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Byron Shire
February 25, 2021

CSG has psychological impacts too

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Melissa Hargraves

Dr Wayne Somerville, a local clinical psychologist, is fast becoming a full-time speaker warning of the impacts of coal-seam gas (CSG) mining in the Northern Rivers. From closed meetings with councils to public meetings, he addresses many issues ranging from human and land rights, politics, mental health and the practice of non-violence.

Despite being uncomfortable in the public-speaking domain, the issue of mining the Northern Rivers has compelled him to speak out. He sees CSG mining as ‘the most radical act of vandalism that Australia has ever seen’, and stresses that violence must not be used to abolish mining in the Northern Rivers.

‘It is important that we don’t target employees who have been seduced. I saw this happen with the Vietnam War veterans… the target is those in control.’ It’s a wise judgment to make when the act of fracking is so violent to us and our land.

It is now well documented that some of the toxins used in CSG mining are not detectable so there is not even a reactive opportunity for remedy. Dr Somerville added, ‘As a health professional, the precautionary principle (which our governments have signed to) says, especially when dealing with such basic things as air and water quality, then don’t take the risk’.

We are currently in a tough economy, and the mining boom is seducing even the most ethical of employees. Many people who have chosen to live in this region have almost salary sacrificed to do so. We value the quality of life here and believe in contributing to the welfare of the land, not raping it. The notion of profiting from an industry that could eternally harm our assets such as water and air questions the survival of humans as a species. I asked Dr Somerville how this can be justified.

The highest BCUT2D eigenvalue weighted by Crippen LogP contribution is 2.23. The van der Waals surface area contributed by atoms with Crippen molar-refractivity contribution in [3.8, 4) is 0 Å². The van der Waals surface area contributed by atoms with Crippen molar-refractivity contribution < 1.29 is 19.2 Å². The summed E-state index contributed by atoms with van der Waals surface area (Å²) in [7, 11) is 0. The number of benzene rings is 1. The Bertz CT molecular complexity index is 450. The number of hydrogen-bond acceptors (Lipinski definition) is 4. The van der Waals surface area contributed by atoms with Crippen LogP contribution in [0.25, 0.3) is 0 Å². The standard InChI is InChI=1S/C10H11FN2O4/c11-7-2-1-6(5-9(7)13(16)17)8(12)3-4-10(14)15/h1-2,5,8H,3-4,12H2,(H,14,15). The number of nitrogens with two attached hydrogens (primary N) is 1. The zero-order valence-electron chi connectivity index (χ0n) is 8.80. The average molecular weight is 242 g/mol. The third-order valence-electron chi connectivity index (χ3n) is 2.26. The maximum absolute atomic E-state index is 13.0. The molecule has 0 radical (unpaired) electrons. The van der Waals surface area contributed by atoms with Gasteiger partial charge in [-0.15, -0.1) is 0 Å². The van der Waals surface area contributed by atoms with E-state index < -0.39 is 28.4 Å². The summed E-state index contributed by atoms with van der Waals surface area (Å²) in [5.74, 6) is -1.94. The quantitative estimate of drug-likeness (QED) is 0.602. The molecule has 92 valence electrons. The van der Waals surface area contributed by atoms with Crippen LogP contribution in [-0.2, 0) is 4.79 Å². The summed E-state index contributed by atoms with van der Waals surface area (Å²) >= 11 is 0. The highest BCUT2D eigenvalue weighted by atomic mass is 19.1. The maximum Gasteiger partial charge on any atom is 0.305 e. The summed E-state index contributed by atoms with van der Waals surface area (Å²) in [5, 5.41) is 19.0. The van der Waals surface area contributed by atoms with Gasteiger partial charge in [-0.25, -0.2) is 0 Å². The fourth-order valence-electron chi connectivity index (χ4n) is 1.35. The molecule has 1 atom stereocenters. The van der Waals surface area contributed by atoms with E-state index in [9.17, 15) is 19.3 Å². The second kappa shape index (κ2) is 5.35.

‘We all lose here; you might get the house paid off quickly, but if you are living in a poisoned environment, where are you going to go? The threat of CSG can go anywhere.’

I asked if, from the perspective of a mental health professional, he could fathom the mentality of these CSG mining company directors investing in unsustainable industries in an era where we are aware of the consequences.

‘I don’t think it can be reduced to simple greed. I think it has to do with a deep and profound alienation from Mother Earth. We are talking about a culture of pin-striped suits who sit in air-conditioned offices in cities. They truly do not understand where food comes from and what agriculture is about. If I say to a country person “lets drill a hole a kilometre down through the earth, down through the aquifers; lets pump a mixture of diesel, water, sand, a host of chemicals under pressure sufficient to cut through concrete,” most would understand that is a crazy idea. In Casino they will have a 30-acre “evaporation pond”, lined with builders plastic, right near the showground. To a country person that is an appalling concept. To them they think it is a pond!’

To further illustrate this is the story of a farmer being offered air-conditioning by a mining company to alleviate the toxic fumes he was inhaling. The farmer responds by saying that he spends most of his life outside!